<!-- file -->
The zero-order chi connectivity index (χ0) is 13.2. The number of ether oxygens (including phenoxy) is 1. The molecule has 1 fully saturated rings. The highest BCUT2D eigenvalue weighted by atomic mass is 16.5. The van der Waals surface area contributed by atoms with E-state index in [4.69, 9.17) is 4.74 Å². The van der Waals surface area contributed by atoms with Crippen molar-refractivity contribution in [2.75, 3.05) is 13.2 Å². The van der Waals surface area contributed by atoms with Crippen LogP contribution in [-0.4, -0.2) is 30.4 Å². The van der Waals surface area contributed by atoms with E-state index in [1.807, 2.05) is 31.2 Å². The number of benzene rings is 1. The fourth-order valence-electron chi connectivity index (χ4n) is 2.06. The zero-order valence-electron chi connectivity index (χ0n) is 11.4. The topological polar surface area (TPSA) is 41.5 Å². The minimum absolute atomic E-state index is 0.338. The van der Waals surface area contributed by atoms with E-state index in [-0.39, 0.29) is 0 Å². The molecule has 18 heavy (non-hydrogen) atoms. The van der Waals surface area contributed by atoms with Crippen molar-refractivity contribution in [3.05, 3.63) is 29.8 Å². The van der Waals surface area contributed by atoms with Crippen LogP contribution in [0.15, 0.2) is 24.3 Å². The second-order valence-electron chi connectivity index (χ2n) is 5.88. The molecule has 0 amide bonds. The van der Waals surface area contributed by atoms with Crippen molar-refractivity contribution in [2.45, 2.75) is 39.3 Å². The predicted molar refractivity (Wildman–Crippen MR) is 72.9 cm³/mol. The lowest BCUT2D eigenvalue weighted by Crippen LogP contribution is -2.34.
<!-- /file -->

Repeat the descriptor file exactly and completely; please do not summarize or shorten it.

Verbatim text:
The zero-order chi connectivity index (χ0) is 13.2. The number of ether oxygens (including phenoxy) is 1. The molecule has 1 fully saturated rings. The highest BCUT2D eigenvalue weighted by atomic mass is 16.5. The van der Waals surface area contributed by atoms with E-state index in [4.69, 9.17) is 4.74 Å². The van der Waals surface area contributed by atoms with Crippen molar-refractivity contribution in [2.75, 3.05) is 13.2 Å². The van der Waals surface area contributed by atoms with Crippen LogP contribution in [-0.4, -0.2) is 30.4 Å². The van der Waals surface area contributed by atoms with E-state index in [1.807, 2.05) is 31.2 Å². The number of benzene rings is 1. The fourth-order valence-electron chi connectivity index (χ4n) is 2.06. The zero-order valence-electron chi connectivity index (χ0n) is 11.4. The topological polar surface area (TPSA) is 41.5 Å². The minimum absolute atomic E-state index is 0.338. The van der Waals surface area contributed by atoms with E-state index in [-0.39, 0.29) is 0 Å². The molecule has 18 heavy (non-hydrogen) atoms. The van der Waals surface area contributed by atoms with Crippen molar-refractivity contribution in [3.05, 3.63) is 29.8 Å². The van der Waals surface area contributed by atoms with Crippen LogP contribution in [0.15, 0.2) is 24.3 Å². The second-order valence-electron chi connectivity index (χ2n) is 5.88. The molecule has 0 amide bonds. The van der Waals surface area contributed by atoms with Crippen molar-refractivity contribution in [2.45, 2.75) is 39.3 Å². The predicted molar refractivity (Wildman–Crippen MR) is 72.9 cm³/mol. The lowest BCUT2D eigenvalue weighted by Crippen LogP contribution is -2.34.